Friday, October 27, 2006

A Brief Apology for Divine Retribution

Are Job and Deuteronomy at odds?

Many scholars and homilists say so, but they have not looked closely at the logic. They rightly want to stress, with the book of Job, that you cannot assume that someone in pain is getting their just desserts for some sin. As true as that is, it does not mean there is no such thing as divine retribution and that Deuteronomy, which emphasizes retribution, had got it wrong. Consider the following computer slide (click to greatly enlarge):

Deuteronomy's concern with divine retribution (covenant curses) would fall in the overlap of the two circles that I have drawn. This overlap zone represents the cases where the suffering we see around us is the result of sin. I hope that it is clear from the diagram that the existence of this overlap zone does not at all mean that suffering is necessarily punishment. Absolutely, much suffering that we see around us is innocent, unjust suffering. The entire portion of the left-hand circle that does not overlap with the circle on the right represents suffering that has nothing to do with divine punishment for sin.

Both OT and NT know well that there is a deed-consequence pattern in life, and that God intervenes to punish sin, but neither testament calls us to be illogical and to apply this pattern to our experience superficially or rigidly!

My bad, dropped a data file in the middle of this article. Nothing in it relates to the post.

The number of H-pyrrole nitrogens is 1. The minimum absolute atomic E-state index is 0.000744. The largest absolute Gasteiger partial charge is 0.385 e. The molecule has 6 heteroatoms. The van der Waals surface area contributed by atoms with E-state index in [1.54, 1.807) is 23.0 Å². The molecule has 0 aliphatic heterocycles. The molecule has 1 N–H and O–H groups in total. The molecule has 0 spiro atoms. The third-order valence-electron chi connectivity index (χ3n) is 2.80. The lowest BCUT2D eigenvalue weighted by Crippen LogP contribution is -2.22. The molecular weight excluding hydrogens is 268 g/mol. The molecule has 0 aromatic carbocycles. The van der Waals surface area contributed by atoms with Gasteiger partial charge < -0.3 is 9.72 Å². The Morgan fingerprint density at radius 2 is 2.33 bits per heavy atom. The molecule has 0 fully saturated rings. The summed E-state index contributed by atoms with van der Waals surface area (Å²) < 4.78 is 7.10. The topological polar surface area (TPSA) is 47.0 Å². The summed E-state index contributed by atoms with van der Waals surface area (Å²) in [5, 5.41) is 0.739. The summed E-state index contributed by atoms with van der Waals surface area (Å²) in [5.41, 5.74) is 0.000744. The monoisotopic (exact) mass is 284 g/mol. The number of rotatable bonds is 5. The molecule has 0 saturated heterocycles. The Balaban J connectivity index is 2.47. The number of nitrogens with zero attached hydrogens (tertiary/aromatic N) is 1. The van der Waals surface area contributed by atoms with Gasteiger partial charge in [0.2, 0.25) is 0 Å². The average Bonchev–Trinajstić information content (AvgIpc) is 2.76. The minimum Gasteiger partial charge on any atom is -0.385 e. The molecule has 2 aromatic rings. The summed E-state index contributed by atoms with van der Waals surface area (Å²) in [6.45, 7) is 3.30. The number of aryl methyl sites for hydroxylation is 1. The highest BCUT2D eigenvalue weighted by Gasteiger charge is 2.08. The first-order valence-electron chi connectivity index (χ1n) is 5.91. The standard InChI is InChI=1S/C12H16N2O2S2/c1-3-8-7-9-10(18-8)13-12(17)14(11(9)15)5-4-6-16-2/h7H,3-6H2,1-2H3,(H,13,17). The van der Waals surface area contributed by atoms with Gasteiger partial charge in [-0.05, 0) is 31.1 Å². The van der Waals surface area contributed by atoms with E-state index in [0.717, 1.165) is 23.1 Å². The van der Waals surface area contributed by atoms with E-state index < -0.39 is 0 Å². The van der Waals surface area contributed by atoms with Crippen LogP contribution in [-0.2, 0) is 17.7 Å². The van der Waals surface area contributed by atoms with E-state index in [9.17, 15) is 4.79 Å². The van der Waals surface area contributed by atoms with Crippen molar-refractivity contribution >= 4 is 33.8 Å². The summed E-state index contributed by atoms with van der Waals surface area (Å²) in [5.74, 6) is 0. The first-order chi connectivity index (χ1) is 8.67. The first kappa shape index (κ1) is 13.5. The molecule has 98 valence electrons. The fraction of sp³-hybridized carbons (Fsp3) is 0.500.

Blogger Eliz F said...

What a fabulous post!! We are SO uncomfortable with a theology in which God holds us accountable (which as Dr. Cook knows is part of my thesis). I have often heard people say "Well the God I worship doesn't punish people," and while sometimes pastorally such sentiments are necessary, sometimes I worry that people speaking about "the God [they] know" reflects them speaking about a God they themselves created, not the God revealed in Scripture.

Fri Oct 27, 07:00:00 AM GMT-5  
Blogger S and C said...

Thanks for the comment, Elizabeth! ---S.

Fri Oct 27, 07:12:00 AM GMT-5  
Blogger Tyler F. Williams said...

Wouldn't you say, however, that there is a difference in empahsis between books like Deuteronomy, Proverbs, Chronicles, etc., and Job and (especially) Ecclesiastes? It seems to me that there were different schools of thought in ancient Israel regarding how they framed the notion of retribution (e.g., even between Chronicles and Kings you find a shift to more immediate retribution, do you not?).

Fri Oct 27, 05:45:00 PM GMT-5  
Blogger S and C said...

Hi Tyler! Yes, I'm sure your right that the idea of retribution receives different emphases and nuances across differing traditions and books. Part of this would have to do with which particular theological "battles" were being fought in each case. For example, it has always seemed to me that Detueronomy is addressing Israel largely as a whole, whereas Job is focussing on the level of the individual. Can you say more about the shift to immediate retribution that you mention? I would be very interested. Thanks, ---Steve

Fri Oct 27, 07:03:00 PM GMT-5  

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